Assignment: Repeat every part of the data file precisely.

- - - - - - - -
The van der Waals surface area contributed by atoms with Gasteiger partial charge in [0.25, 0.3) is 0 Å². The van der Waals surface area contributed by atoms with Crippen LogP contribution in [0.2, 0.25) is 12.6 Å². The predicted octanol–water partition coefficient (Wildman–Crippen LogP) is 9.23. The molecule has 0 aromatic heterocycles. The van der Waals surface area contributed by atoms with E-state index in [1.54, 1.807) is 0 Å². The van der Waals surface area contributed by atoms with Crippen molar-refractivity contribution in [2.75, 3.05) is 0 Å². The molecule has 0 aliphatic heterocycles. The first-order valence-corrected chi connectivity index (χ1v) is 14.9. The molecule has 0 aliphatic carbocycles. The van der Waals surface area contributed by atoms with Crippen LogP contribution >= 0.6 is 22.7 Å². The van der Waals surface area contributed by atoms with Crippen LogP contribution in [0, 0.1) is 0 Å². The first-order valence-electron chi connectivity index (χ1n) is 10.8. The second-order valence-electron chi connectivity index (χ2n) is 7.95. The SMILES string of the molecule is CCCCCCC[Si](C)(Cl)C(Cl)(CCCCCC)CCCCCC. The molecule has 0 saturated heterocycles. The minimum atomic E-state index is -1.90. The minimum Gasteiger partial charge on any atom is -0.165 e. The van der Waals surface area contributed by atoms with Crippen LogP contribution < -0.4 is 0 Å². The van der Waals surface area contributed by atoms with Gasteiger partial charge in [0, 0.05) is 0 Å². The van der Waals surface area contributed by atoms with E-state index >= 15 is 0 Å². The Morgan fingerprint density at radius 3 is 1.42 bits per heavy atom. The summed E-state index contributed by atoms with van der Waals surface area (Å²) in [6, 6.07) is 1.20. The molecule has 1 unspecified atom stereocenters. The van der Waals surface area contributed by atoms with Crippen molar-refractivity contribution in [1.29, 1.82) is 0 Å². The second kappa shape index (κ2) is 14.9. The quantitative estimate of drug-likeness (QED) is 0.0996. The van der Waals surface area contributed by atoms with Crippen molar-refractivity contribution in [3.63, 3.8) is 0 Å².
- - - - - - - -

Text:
The van der Waals surface area contributed by atoms with Gasteiger partial charge in [0.25, 0.3) is 0 Å². The van der Waals surface area contributed by atoms with Crippen LogP contribution in [0.2, 0.25) is 12.6 Å². The predicted octanol–water partition coefficient (Wildman–Crippen LogP) is 9.23. The molecule has 0 aromatic heterocycles. The van der Waals surface area contributed by atoms with E-state index in [1.54, 1.807) is 0 Å². The van der Waals surface area contributed by atoms with Crippen molar-refractivity contribution in [2.75, 3.05) is 0 Å². The molecule has 0 aliphatic heterocycles. The first-order valence-corrected chi connectivity index (χ1v) is 14.9. The molecule has 0 aliphatic carbocycles. The van der Waals surface area contributed by atoms with Crippen LogP contribution >= 0.6 is 22.7 Å². The van der Waals surface area contributed by atoms with Crippen LogP contribution in [0, 0.1) is 0 Å². The first-order valence-electron chi connectivity index (χ1n) is 10.8. The second-order valence-electron chi connectivity index (χ2n) is 7.95. The SMILES string of the molecule is CCCCCCC[Si](C)(Cl)C(Cl)(CCCCCC)CCCCCC. The molecule has 0 saturated heterocycles. The minimum atomic E-state index is -1.90. The minimum Gasteiger partial charge on any atom is -0.165 e. The van der Waals surface area contributed by atoms with Crippen LogP contribution < -0.4 is 0 Å². The van der Waals surface area contributed by atoms with Gasteiger partial charge in [0, 0.05) is 0 Å². The van der Waals surface area contributed by atoms with E-state index >= 15 is 0 Å². The Morgan fingerprint density at radius 3 is 1.42 bits per heavy atom. The summed E-state index contributed by atoms with van der Waals surface area (Å²) in [6, 6.07) is 1.20. The molecule has 1 unspecified atom stereocenters. The van der Waals surface area contributed by atoms with Crippen molar-refractivity contribution in [1.29, 1.82) is 0 Å². The second kappa shape index (κ2) is 14.9. The quantitative estimate of drug-likeness (QED) is 0.0996. The van der Waals surface area contributed by atoms with Crippen molar-refractivity contribution in [3.63, 3.8) is 0 Å².